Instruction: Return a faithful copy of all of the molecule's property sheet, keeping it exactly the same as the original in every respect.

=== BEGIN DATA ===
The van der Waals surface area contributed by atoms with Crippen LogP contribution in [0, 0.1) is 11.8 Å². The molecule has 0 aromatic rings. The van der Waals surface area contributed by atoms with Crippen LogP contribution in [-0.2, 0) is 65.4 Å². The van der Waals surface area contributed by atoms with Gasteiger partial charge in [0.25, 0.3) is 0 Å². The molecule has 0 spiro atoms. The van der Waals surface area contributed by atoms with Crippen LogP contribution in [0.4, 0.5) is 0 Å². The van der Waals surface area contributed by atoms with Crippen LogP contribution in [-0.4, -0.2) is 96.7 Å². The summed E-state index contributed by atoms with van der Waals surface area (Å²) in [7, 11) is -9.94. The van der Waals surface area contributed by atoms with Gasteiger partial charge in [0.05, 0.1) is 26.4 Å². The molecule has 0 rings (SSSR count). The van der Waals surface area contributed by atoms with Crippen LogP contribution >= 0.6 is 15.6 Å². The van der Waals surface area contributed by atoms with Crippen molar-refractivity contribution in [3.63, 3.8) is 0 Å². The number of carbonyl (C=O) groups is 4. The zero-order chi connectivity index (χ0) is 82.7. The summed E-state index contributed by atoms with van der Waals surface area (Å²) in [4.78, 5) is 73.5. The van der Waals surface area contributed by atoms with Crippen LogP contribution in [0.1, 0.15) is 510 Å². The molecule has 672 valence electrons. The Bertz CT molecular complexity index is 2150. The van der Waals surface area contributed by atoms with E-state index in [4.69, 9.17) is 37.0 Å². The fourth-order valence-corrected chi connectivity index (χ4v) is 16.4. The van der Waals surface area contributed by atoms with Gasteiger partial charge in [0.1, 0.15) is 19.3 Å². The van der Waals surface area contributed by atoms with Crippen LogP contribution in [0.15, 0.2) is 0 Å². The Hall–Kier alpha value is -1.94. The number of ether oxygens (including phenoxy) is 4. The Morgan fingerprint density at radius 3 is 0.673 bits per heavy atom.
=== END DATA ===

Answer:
The van der Waals surface area contributed by atoms with Crippen LogP contribution in [0, 0.1) is 11.8 Å². The molecule has 0 aromatic rings. The van der Waals surface area contributed by atoms with Crippen LogP contribution in [-0.2, 0) is 65.4 Å². The van der Waals surface area contributed by atoms with Gasteiger partial charge in [0.25, 0.3) is 0 Å². The molecule has 0 spiro atoms. The van der Waals surface area contributed by atoms with Crippen LogP contribution in [0.4, 0.5) is 0 Å². The van der Waals surface area contributed by atoms with Crippen LogP contribution in [-0.4, -0.2) is 96.7 Å². The summed E-state index contributed by atoms with van der Waals surface area (Å²) in [7, 11) is -9.94. The van der Waals surface area contributed by atoms with Gasteiger partial charge in [0.05, 0.1) is 26.4 Å². The molecule has 0 rings (SSSR count). The van der Waals surface area contributed by atoms with Crippen LogP contribution >= 0.6 is 15.6 Å². The van der Waals surface area contributed by atoms with Crippen molar-refractivity contribution in [3.63, 3.8) is 0 Å². The number of carbonyl (C=O) groups is 4. The zero-order chi connectivity index (χ0) is 82.7. The summed E-state index contributed by atoms with van der Waals surface area (Å²) in [4.78, 5) is 73.5. The van der Waals surface area contributed by atoms with Crippen LogP contribution in [0.1, 0.15) is 510 Å². The molecule has 672 valence electrons. The Bertz CT molecular complexity index is 2150. The van der Waals surface area contributed by atoms with E-state index in [4.69, 9.17) is 37.0 Å². The fourth-order valence-corrected chi connectivity index (χ4v) is 16.4. The van der Waals surface area contributed by atoms with Gasteiger partial charge in [0.1, 0.15) is 19.3 Å². The van der Waals surface area contributed by atoms with Crippen LogP contribution in [0.15, 0.2) is 0 Å². The Hall–Kier alpha value is -1.94. The number of ether oxygens (including phenoxy) is 4. The Morgan fingerprint density at radius 3 is 0.673 bits per heavy atom.